Morales et al v. County of Mendocino et al

Filing 74

ORDER by Judge Edward M. Chen Granting 58 Defendant's Motion to Dismiss; and Denying 69 Defendant's Administrative Motion for Leave to Submit Supplemental Briefing. (emcsec, COURT STAFF) (Filed on 7/27/2017)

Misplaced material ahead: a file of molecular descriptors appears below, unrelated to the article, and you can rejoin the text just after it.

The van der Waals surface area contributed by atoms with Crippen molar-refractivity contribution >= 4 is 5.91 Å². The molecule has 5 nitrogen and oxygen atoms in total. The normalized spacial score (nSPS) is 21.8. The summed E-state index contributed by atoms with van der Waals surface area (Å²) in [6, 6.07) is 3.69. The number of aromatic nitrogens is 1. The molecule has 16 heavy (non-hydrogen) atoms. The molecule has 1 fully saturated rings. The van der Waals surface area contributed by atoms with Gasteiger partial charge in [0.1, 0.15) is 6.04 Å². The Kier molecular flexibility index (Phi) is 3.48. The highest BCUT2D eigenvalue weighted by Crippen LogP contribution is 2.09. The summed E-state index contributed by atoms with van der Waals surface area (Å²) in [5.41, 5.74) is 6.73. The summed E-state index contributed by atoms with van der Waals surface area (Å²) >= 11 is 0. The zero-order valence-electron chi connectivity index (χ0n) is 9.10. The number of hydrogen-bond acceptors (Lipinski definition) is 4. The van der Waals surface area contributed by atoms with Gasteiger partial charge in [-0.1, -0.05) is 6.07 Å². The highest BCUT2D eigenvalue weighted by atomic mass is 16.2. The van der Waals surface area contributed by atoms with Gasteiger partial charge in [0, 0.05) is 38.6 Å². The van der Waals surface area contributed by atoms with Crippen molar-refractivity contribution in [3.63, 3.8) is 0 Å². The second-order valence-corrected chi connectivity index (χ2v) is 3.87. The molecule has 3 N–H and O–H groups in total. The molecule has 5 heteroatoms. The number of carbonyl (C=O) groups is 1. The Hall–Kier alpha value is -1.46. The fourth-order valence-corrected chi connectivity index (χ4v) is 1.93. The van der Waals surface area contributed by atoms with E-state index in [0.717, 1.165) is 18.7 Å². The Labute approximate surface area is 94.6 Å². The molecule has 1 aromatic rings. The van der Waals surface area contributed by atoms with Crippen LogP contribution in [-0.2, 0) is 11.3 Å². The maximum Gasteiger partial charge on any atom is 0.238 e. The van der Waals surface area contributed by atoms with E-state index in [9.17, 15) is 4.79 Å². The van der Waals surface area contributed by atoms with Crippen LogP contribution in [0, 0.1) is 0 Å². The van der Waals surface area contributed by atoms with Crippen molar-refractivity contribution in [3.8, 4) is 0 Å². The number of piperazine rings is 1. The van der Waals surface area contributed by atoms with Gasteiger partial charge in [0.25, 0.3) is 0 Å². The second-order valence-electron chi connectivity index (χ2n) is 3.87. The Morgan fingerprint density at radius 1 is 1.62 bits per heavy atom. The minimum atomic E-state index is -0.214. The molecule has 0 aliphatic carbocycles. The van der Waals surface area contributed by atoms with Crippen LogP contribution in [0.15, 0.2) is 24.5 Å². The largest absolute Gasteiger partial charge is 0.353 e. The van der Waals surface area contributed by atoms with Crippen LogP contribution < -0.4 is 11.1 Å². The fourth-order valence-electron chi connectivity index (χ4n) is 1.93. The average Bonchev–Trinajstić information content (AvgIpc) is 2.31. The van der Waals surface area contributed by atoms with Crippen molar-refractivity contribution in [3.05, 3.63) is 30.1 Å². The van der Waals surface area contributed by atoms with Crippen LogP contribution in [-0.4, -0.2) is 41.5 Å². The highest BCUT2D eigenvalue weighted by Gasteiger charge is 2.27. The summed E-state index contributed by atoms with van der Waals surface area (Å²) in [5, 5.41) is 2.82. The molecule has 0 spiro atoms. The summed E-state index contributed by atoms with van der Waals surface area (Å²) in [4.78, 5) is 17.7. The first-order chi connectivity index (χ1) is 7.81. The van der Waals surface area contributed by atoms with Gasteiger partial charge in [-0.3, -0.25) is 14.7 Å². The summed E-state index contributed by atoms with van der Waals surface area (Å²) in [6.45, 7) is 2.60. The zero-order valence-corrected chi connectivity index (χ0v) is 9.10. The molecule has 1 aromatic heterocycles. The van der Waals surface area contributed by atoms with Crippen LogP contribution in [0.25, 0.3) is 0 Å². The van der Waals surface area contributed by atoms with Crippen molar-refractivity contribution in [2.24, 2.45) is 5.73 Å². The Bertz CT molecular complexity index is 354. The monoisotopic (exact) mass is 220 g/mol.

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1 2 3 4 UNITED STATES DISTRICT COURT 5 NORTHERN DISTRICT OF CALIFORNIA 6 LINDA MORALES, et al., 7 Case No. 16-cv-02429-EMC Plaintiffs, 8 v. 9 10 COUNTY OF MENDOCINO, et al., Defendants. 11 ORDER GRANTING DEFENDANT’S MOTION TO DISMISS; AND DENYING DEFENDANT’S ADMINISTRATIVE MOTION FOR LEAVE TO SUBMIT SUPPLEMENTAL BRIEFING For the Northern District of California United States District Court Docket Nos. 58, 69 12 13 Plaintiffs are Linda and Rudolfo Morales and Ms. Morales‟s minor grandson K.B. 14 15 Plaintiffs have filed suit against the County of Mendocino, some of its employees, and two of 16 K.B.‟s relatives – more specifically, his mother Buffey Wright and his minor cousin V.W. (Ms. 17 Wright is also Ms. Morales‟s daughter, and V.W. is also Ms. Morales‟s grand-daughter.) 18 According to Plaintiffs, in or about July 2015, Defendants conspired to remove K.B. from the 19 Morales‟s home without cause. Currently pending before the Court is a motion to dismiss filed by 20 K.B.‟s minor cousin V.W. Plaintiffs have asserted only one cause of action against V.W., namely, 21 a claim for intentional infliction of emotional distress (“IIED”). Having considered the parties‟ 22 briefs and accompanying submissions,1 the Court hereby GRANTS the motion to dismiss. 23 24 1 25 26 27 28 After the hearing concluded, V.W. filed an administrative request asking for leave to file supplemental briefing. Plaintiffs did not stipulate to the filing of supplemental briefing, even taking into account V.W.‟s statement that she is willing to give Plaintiffs an opportunity to file a responsive brief. The Court DENIES V.W.‟s motion. V.W. has failed to state why she could not have made any of the arguments or cited any authority contained in her supplemental brief as part of her original set of briefs (both the opening motion and the reply brief). Moreover, based on the Court‟s brief review of the proposed supplemental brief, it appears that the brief simply makes arguments that V.W. already made at the hearing and thus is effectively duplicative. I. 1 2 A. DISCUSSION Legal Standard V.W. has moved to dismiss the IIED claim pursuant to Federal Rule of Civil Procedure 3 4 12(b)(6). According to V.W., relief is proper under Rule 12(b)(6) because Plaintiffs have failed to 5 state a claim for relief. 6 To survive a motion to dismiss for failure to state a claim after the Supreme Court's decisions in Ashcroft v. Iqbal, 556 U.S. 662 (2009) and Bell Atlantic Corp. v. Twombly, 550 U.S. 544 (2007), [a plaintiff‟s] factual allegations [in the complaint] “must . . . suggest that the claim has at least a plausible chance of success.” In other words, [the] complaint “must allege „factual content that allows the court to draw the reasonable inference that the defendant is liable for the misconduct alleged.‟” 7 8 9 10 . . . . [The Ninth Circuit has] settled on a two-step process for evaluating pleadings: 12 For the Northern District of California United States District Court 11 First, to be entitled to the presumption of truth, allegations in a complaint or counterclaim may not simply recite the elements of a cause of action, but must contain sufficient allegations of underlying facts to give fair notice and to enable the opposing party to defend itself effectively. Second, the factual allegations that are taken as true must plausibly suggest an entitlement to relief, such that it is not unfair to require the opposing party to be subjected to the expense of discovery and continued litigation. 13 14 15 16 17 18 Levitt v. Yelp! Inc., 765 F.3d 1123, 1134-35 (9th Cir. 2014). Notably, 19 [t]he plausibility standard is not akin to a “probability requirement,” but it asks for more than a sheer possibility that a defendant has acted unlawfully. Where a complaint pleads facts that are “merely consistent with” a defendant‟s liability, it “stops short of the line between possibility and plausibility „of entitlement to relief.‟” 20 21 22 23 Iqbal, 556 U.S. at 678. 24 B. 25 26 27 28 Elements of IIED Claim Under California law, the elements of IIED are as follows: (1) extreme and outrageous conduct by the defendant with the intention of causing, or reckless disregard of the probability of causing, emotional distress; (2) the plaintiff's suffering severe or extreme emotional distress; and (3) actual and proximate causation of the emotional distress by defendant's outrageous conduct. . . . 2 Conduct to be outrageous must be so extreme as to exceed all bounds of that usually tolerated in a civil community. 1 In the instant case, V.W. argues that Plaintiffs have failed to plead a plausible IIED claim for 4 multiple reasons: 5 (1) 6 distress. 7 (2) 8 e.g., intending to help K.B. as a possible victim of child abuse). 9 (3) Plaintiffs have failed to allege extreme and outrageous conduct by V.W. 10 (4) Plaintiffs cannot plead an IIED claim because V.W.‟s reporting of child abuse is 11 protected as a matter of law by California‟s Child Abuse and Neglect Reporting Act 12 For the Northern District of California Christensen v. Superior Court, 54 Cal.3d 868, 903 (1991) (internal quotation marks omitted). 3 United States District Court 2 (“CANRA”) and public policy. See Cal. Pen. Code § 11172(a) (“Any other person 13 reporting a known or suspected instance of child abuse or neglect shall not incur civil or 14 criminal liability as a result of any report authorized by this article unless it can be proven 15 that a false report was made and the person knew that the report was false or was made 16 with reckless disregard of the truth or falsity of the report, and any person who makes a 17 report of child abuse or neglect known to be false or with reckless disregard of the truth or 18 falsity of the report is liable for any damages caused.”) (emphasis added). 19 For the reasons stated below, the Court grants V.W.‟s motion on the basis of Plaintiff‟s Plaintiffs have failed to allege that V.W. caused Plaintiffs‟ asserted emotional Plaintiffs have failed to allege that V.W. intended to harm Plaintiffs (as opposed to, 20 failure to sufficiently establish (3). 21 C. 22 Extreme and Outrageous Conduct As noted above, a cause of action for IIED requires a showing of conduct by the defendant 23 so extreme as to exceed all bounds of that usually tolerated in a civil community. “Generally, 24 conduct will be found to be actionable where the „recitation of the facts to an average member of 25 the community would arouse his resentment against the actor, and lead him to exclaim 26 “Outrageous!”‟” KOVR-TV, Inc. v. Superior Court, 31 Cal. App. 4th 1023, 1028 (1995). 27 According to V.W., Plaintiffs have failed to allege extreme and outrageous conduct because there 28 are repeated allegations in the complaint that she was mentally fragile or unstable and manipulated 3 1 by Ms. Wright and her friends to help them in their conspiracy to secure the removal of K.B. from 2 Ms. Morales‟s care. Cf. Newby v. Alto Riviera Apts., 60 Cal. App. 3d 288, 297 (1976) (noting that 3 “[b]ehavior may be considered outrageous if a defendant . . . abuses a relation or position which 4 gives him power to damage the plaintiff‟s interest”). At the hearing, Plaintiffs did not dispute that V.W.‟s mental state would be relevant to the 5 should be left for the trier of fact to decide. See, e.g., Tr. at 13 (in response to Court comment that 8 “[s]houldn‟t [it] make some difference” if the defendant were “a minor, who barely crosses the 9 threshold of capacity and all that, versus somebody who is sophisticated and know[s] exactly what 10 they are doing and what the harm that‟s going to be inflicted,” counsel for Plaintiffs stating that “I 11 think that will make a difference” and then arguing that “down the road when there is more 12 For the Northern District of California issue of extreme and outrageous conduct. Rather, they simply took the position that the issue 7 United States District Court 6 discovery and evidence, those distinctions can be made”). The Court is not persuaded. Plaintiffs 13 have failed to explain how a reasonable fact finder could conclude that V.W.‟s actions were 14 extreme and outrageous based on the express allegations in the complaint that: 15  V.W. was a minor who had “mental health issues,” a fact that both Ms. Wright and her friends in the CPS unit knew. Compl. ¶ 56. 16 17  V.W. was “young, impressionable, and psychologically fragile.” Compl. ¶ 57. 18  Ms. Wright and Ms. Buxton knew that “VW had recently been a patient in a locked 19 psychiatric facility due to mental health issues and diagnosis from which she suffered 20 and required psychotropic medications to address.” Compl. ¶ 58; see also Compl. ¶ 92 21 (alleging that “VW had been in a mental health facility in February 2015, and . . . she had 22 threatened to kill herself if she was not removed from her mother‟s home”; also alleging 23 that “while VW was in the mental health facility she had been placed on psychotropic 24 medications”). 25  To get V.W. to join the conspiracy, Ms. Wright and Ms. Buxton began to spend time 26 with her and socialize with her; indeed, Ms. Wright even allowed V.W. to move in with 27 her. See Compl. ¶ 57. 28 In short, the complaint paints a picture where V.W. – a young woman who was mentally fragile 4 1 and even had to be institutionalized and given psychotropic drugs – was exploited by older 2 persons who befriended her and/or on whom she was financially dependent. The Court dismisses 3 the IIED claim against V.W. because, taking the allegations in the complaint as true, Plaintiffs 4 have failed to establish that V.W.‟s conduct was extreme and outrageous. Compare Angie M. v. 5 Superior Court, 37 Cal. App. 4th 1217, 1226 (1995) (stating that “reasonable minds could 6 certainly differ whether it is beyond the bounds of conduct to be tolerated in civilized society for a 7 48-year-old medical doctor to initiate and conduct an extended sexual relationship with a minor 8 while encouraging her to break the law by providing her with alcohol and controlled substances 9 and paying her to purchase such substances for him”), with Hughes v. Pair, 46 Cal. 4th 1035, because there was an insufficient showing of extreme and outrageous conduct; plaintiff, the wife 12 For the Northern District of California 1050-51 (2009) (holding that defendant was properly granted summary judgment on IIED claim 11 United States District Court 10 of a decedent who had set up a trust, had alleged that defendant – the trustee for the decedent‟s 13 trust – made comments indicating that he would take action on the trust favorable to her if she 14 performed sexual favors for him and unfavorable if she did not). The dismissal of the IIED claim is with prejudice. Plaintiffs have not shown that they 15 16 could make any additional allegations to cure the deficiency with the IIED – short of dropping 17 allegations about V.W.‟s mental state which they cannot, in good faith, do given their Rule 11 18 obligations to this Court. 19 /// 20 /// 21 /// 22 /// 23 /// 24 /// 25 /// 26 /// 27 /// 28 /// 5 II. 1 2 3 CONCLUSION Because Plaintiffs have failed to allege extreme and outrageous conduct sufficient to state a claim for IIED, the Court grants V.W.‟s motion to dismiss. 4 Although the Court is dismissing V.W. as a defendant, this does not preclude her from 5 participating in this litigation as a witness. In addition, although now just a witness and not a 6 defendant, V.W. will continue to be represented by pro bono counsel during the remainder of this 7 litigation. 8 This order disposes of Docket No. 58. 9 10 IT IS SO ORDERED. 12 For the Northern District of California United States District Court 11 13 14 Dated: July 27, 2017 ______________________________________ EDWARD M. CHEN United States District Judge 15 16 17 18 19 20 21 22 23 24 25 26 27 28 6